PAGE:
All posts filed under: sensory

The trilemma of primary, secondary and tertiary aromas

Primary wine flavors (the combination of aromas and tastes) come from the grape variety itself and are almost always fruity except when they’re not. Secondary aromas are those associated with post-fermentation winemaking and include yeast, lees, yogurt, cream, butter or cheese and a full spectrum of flavors derived from oak. Tertiary flavors are defined as deliberate oxidation, fruit development, bottle age or any combination thereof.

Pyrazines: A double-edged sword

Pyrazines—too much of a good thing and they’re a fault; absent in varieties like Sauvignon Blanc and they leave something to be desired. In relation to bitterness, pyrazines can be the source of a flaw or fault, but that’s just one of many ways they can impact wine flavor. Ask any maker of Bordeaux varieties, someone who grows grapes in a marginal climate or experiences a colder vintage, about their concerns, and they’ll surely count elevated pyrazines among them. Admittedly, pyrazines are a double-edged sword. Without them we wouldn’t have the expansive range of wine styles that are possible from Sauvignon Blanc or the markers that help us identify the family of Bordeaux varieties and the likes of Carmenère. But in the extreme, pyrazines dominate wine at the expense of other varietal flavors. We’ve all tasted them—from pungently herbaceous boxwood (the polite reference to cat pee) and jalapeño pepper in Sauvignon Blanc to rank green bell pepper or even weeds in red wines that haven’t achieved physiological ripeness. Pyrazines are the family of volatile organic …

Your glass is half full

Minerality — Without question the most controversial and elusive of wine descriptors.   This comes as no surprise given that the exact definition of what minerals themselves are is still under debate and has been expanded as an element or compound formed through “biogeochemical” processes.  Nutrient or dietary minerals—single elements like manganese, potassium, magnesium, iron, phosphorus, calcium, copper and zinc—are minor components of red wine. White wines have small amounts of iron, calcium, potassium, phosphorus and zinc. A serving of wine can also contain several milligrams of halite, the mineral salt (sodium chloride is the chemical name for salt), and we can accurately describe its taste in wine as saline minerality. Knowing that wine contains minerals, why is describing minerality so problematic?  Largely because aside from halite, nutrient minerals are essentially tasteless. Only when they’re in a highly concentrated liquid form, for example as a dietary supplement, do they taste offensively bitter. But the elusive flavors we describe as “mineral” in some wines can be readily attributed to specific compounds. The two of the most common …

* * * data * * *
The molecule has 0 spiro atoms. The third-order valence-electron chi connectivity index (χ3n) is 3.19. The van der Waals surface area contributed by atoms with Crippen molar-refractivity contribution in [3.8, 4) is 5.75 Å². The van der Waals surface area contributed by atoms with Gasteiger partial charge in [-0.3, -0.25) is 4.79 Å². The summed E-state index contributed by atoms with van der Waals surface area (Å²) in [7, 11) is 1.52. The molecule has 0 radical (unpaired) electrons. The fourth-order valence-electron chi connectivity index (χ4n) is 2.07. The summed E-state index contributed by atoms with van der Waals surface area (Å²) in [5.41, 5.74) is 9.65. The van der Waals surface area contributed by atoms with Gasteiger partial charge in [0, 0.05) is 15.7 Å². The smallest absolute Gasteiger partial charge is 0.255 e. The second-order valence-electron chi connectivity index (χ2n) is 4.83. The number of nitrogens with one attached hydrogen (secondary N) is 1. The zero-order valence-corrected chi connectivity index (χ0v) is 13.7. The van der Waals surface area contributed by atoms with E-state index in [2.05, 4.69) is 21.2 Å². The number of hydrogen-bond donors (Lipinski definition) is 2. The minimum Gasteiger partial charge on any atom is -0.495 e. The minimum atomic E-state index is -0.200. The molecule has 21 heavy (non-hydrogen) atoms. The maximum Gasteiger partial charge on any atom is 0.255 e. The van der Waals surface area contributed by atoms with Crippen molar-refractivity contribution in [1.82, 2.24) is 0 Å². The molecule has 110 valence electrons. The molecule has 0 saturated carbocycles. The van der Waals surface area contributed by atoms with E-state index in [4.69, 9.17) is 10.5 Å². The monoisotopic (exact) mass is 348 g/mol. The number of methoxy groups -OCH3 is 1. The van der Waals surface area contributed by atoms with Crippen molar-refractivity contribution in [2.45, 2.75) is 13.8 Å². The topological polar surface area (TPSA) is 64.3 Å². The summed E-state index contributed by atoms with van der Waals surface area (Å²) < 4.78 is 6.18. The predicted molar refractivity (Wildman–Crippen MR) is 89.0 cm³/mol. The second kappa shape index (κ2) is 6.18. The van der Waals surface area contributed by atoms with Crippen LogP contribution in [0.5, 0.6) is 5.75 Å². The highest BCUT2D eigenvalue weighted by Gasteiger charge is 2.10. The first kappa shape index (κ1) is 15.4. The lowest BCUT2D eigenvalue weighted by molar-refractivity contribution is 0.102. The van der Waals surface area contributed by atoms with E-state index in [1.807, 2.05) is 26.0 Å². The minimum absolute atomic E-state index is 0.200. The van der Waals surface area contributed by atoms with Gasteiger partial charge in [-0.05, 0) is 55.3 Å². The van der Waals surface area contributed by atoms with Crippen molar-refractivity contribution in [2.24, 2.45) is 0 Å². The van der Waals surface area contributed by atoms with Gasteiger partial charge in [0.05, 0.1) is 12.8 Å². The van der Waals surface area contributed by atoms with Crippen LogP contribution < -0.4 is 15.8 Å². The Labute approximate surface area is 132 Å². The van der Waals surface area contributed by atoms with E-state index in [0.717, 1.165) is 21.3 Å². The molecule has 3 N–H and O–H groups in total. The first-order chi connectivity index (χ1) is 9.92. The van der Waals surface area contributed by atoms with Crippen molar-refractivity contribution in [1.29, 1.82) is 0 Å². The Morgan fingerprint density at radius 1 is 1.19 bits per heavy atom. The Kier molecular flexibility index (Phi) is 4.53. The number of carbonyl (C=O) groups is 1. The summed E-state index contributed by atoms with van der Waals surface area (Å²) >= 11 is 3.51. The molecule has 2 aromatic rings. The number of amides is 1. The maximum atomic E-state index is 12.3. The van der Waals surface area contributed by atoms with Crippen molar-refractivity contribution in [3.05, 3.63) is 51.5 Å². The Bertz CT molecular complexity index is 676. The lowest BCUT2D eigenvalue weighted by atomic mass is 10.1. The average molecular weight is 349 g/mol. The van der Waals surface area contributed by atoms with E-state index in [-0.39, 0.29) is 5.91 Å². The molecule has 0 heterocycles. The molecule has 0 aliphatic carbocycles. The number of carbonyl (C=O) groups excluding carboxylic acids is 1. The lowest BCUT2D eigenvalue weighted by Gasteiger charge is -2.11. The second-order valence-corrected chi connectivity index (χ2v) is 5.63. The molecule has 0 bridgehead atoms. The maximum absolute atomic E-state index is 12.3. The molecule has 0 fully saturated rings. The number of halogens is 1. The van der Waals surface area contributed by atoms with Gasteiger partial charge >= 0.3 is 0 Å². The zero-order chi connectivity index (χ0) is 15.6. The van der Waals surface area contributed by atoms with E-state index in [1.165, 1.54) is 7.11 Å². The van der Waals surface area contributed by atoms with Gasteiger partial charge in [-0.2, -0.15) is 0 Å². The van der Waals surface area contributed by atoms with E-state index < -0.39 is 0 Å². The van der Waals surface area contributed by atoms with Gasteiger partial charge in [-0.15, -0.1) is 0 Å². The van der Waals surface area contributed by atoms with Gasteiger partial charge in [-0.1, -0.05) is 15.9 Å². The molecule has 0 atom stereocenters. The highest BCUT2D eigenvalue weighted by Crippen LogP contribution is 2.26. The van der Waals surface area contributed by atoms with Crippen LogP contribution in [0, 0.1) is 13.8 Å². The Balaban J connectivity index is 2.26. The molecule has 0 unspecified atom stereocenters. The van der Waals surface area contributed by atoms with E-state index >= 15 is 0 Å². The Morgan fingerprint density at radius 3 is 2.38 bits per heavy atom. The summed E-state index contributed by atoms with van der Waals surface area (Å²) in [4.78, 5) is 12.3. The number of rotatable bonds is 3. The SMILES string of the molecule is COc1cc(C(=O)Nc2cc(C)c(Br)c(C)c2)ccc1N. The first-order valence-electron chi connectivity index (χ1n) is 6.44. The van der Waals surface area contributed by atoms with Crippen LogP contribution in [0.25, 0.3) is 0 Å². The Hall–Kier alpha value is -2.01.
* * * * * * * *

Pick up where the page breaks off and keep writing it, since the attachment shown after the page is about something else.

Riedel celebrates 260 years of glassware expertise

There’s no question that glassware can alter our perceptions of wine. It’s a phenomenon experienced by every resourceful consumer who has pressed a plastic cup into service when a wineglass wasn’t close. While the proliferation of shapes intended to complement or enhance specific wines has been met with skepticism from certain corners, without empirical evidence to the contrary, simply increasing the measure of enjoyment that’s obtained from a glass of wine has validated the practice and the efforts of Austrian glassware maker Riedel. Science has already provided empirical evidence that makes a case for the superiority of wine glasses for the appreciation of wine. Using a thermal imaging technique, Japanese researchers have captured pictures of ethanol vapors volatizing from a wine glass in a ring-shaped pattern, with the area of lowest alcohol in the center. This “donut hole” effect allows for greater appreciation of volatile aroma compounds without the added interference from ethanol. When wine was tested from a Martini or straight glass it didn’t exhibit a ring shaped-vapor pattern, proof enough that wine glasses …

Bitterness: Examing the chemistry behind the taste sensation

Humans are particularly sensitive to bitterness. Thanks to a small but novel family of 30 genes, we can perceive thousands of bitter compounds. Our ability to discern bitter tastes evolved as a way to keep our early ancestors from eating poisonous plants. Bitterness is a taste sensation that we experience when monomeric flavonoid phenols, the compounds that are responsible for bitterness in wine, reach the bitter taste receptor cells on our taste buds. As the receptors send electrochemical signals to the gustatory cortex, we experience bitterness. To what degree determines whether we consider a wine to be merely complex, flawed or faulted. Read the entire article here –Bitterness June July 2016